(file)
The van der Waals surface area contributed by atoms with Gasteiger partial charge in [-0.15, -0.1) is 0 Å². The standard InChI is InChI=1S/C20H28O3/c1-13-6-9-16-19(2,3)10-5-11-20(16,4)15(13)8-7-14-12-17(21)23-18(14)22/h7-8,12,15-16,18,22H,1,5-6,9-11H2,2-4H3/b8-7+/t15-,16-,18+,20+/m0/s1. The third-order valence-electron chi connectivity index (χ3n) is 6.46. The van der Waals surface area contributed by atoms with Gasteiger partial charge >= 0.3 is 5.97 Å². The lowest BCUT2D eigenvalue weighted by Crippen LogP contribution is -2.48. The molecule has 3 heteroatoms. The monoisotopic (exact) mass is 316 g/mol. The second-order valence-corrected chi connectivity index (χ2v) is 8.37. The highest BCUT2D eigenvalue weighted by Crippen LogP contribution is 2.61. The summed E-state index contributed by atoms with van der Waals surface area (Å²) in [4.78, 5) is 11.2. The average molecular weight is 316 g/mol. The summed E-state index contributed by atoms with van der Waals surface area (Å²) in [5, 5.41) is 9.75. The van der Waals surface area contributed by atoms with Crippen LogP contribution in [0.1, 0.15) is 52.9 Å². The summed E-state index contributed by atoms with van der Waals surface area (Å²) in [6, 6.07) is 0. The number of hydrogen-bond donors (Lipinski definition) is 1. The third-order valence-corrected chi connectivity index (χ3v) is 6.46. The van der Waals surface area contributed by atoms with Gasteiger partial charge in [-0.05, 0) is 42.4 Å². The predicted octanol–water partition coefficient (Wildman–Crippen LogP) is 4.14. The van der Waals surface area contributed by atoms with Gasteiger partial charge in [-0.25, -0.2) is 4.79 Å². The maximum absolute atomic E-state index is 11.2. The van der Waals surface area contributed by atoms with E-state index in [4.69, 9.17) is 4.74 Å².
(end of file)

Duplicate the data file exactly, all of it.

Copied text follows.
The van der Waals surface area contributed by atoms with Gasteiger partial charge in [-0.15, -0.1) is 0 Å². The standard InChI is InChI=1S/C20H28O3/c1-13-6-9-16-19(2,3)10-5-11-20(16,4)15(13)8-7-14-12-17(21)23-18(14)22/h7-8,12,15-16,18,22H,1,5-6,9-11H2,2-4H3/b8-7+/t15-,16-,18+,20+/m0/s1. The third-order valence-electron chi connectivity index (χ3n) is 6.46. The van der Waals surface area contributed by atoms with Gasteiger partial charge >= 0.3 is 5.97 Å². The lowest BCUT2D eigenvalue weighted by Crippen LogP contribution is -2.48. The molecule has 3 heteroatoms. The monoisotopic (exact) mass is 316 g/mol. The second-order valence-corrected chi connectivity index (χ2v) is 8.37. The highest BCUT2D eigenvalue weighted by Crippen LogP contribution is 2.61. The summed E-state index contributed by atoms with van der Waals surface area (Å²) in [4.78, 5) is 11.2. The average molecular weight is 316 g/mol. The summed E-state index contributed by atoms with van der Waals surface area (Å²) in [5, 5.41) is 9.75. The van der Waals surface area contributed by atoms with Crippen LogP contribution in [0.1, 0.15) is 52.9 Å². The summed E-state index contributed by atoms with van der Waals surface area (Å²) in [6, 6.07) is 0. The number of hydrogen-bond donors (Lipinski definition) is 1. The third-order valence-corrected chi connectivity index (χ3v) is 6.46. The van der Waals surface area contributed by atoms with Gasteiger partial charge in [-0.05, 0) is 42.4 Å². The predicted octanol–water partition coefficient (Wildman–Crippen LogP) is 4.14. The van der Waals surface area contributed by atoms with Gasteiger partial charge in [-0.25, -0.2) is 4.79 Å². The maximum absolute atomic E-state index is 11.2. The van der Waals surface area contributed by atoms with E-state index in [4.69, 9.17) is 4.74 Å².